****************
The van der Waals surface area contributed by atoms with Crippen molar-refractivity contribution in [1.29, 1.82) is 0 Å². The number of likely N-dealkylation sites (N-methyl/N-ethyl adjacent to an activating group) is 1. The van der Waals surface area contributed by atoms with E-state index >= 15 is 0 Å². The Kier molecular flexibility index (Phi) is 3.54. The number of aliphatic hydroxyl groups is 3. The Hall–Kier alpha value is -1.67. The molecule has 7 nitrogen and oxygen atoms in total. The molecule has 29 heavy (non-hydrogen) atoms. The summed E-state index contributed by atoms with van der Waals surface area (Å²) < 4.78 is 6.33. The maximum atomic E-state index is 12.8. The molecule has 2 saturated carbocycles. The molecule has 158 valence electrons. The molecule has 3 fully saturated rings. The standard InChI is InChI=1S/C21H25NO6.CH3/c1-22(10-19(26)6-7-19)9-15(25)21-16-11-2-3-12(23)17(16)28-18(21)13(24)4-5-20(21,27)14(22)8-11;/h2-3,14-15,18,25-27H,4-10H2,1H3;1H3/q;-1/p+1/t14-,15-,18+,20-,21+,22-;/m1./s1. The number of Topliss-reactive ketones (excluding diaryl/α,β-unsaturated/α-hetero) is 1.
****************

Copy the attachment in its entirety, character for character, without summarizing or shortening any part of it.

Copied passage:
The van der Waals surface area contributed by atoms with Crippen molar-refractivity contribution in [1.29, 1.82) is 0 Å². The number of likely N-dealkylation sites (N-methyl/N-ethyl adjacent to an activating group) is 1. The van der Waals surface area contributed by atoms with E-state index >= 15 is 0 Å². The Kier molecular flexibility index (Phi) is 3.54. The number of aliphatic hydroxyl groups is 3. The Hall–Kier alpha value is -1.67. The molecule has 7 nitrogen and oxygen atoms in total. The molecule has 29 heavy (non-hydrogen) atoms. The summed E-state index contributed by atoms with van der Waals surface area (Å²) < 4.78 is 6.33. The maximum atomic E-state index is 12.8. The molecule has 2 saturated carbocycles. The molecule has 158 valence electrons. The molecule has 3 fully saturated rings. The standard InChI is InChI=1S/C21H25NO6.CH3/c1-22(10-19(26)6-7-19)9-15(25)21-16-11-2-3-12(23)17(16)28-18(21)13(24)4-5-20(21,27)14(22)8-11;/h2-3,14-15,18,25-27H,4-10H2,1H3;1H3/q;-1/p+1/t14-,15-,18+,20-,21+,22-;/m1./s1. The number of Topliss-reactive ketones (excluding diaryl/α,β-unsaturated/α-hetero) is 1.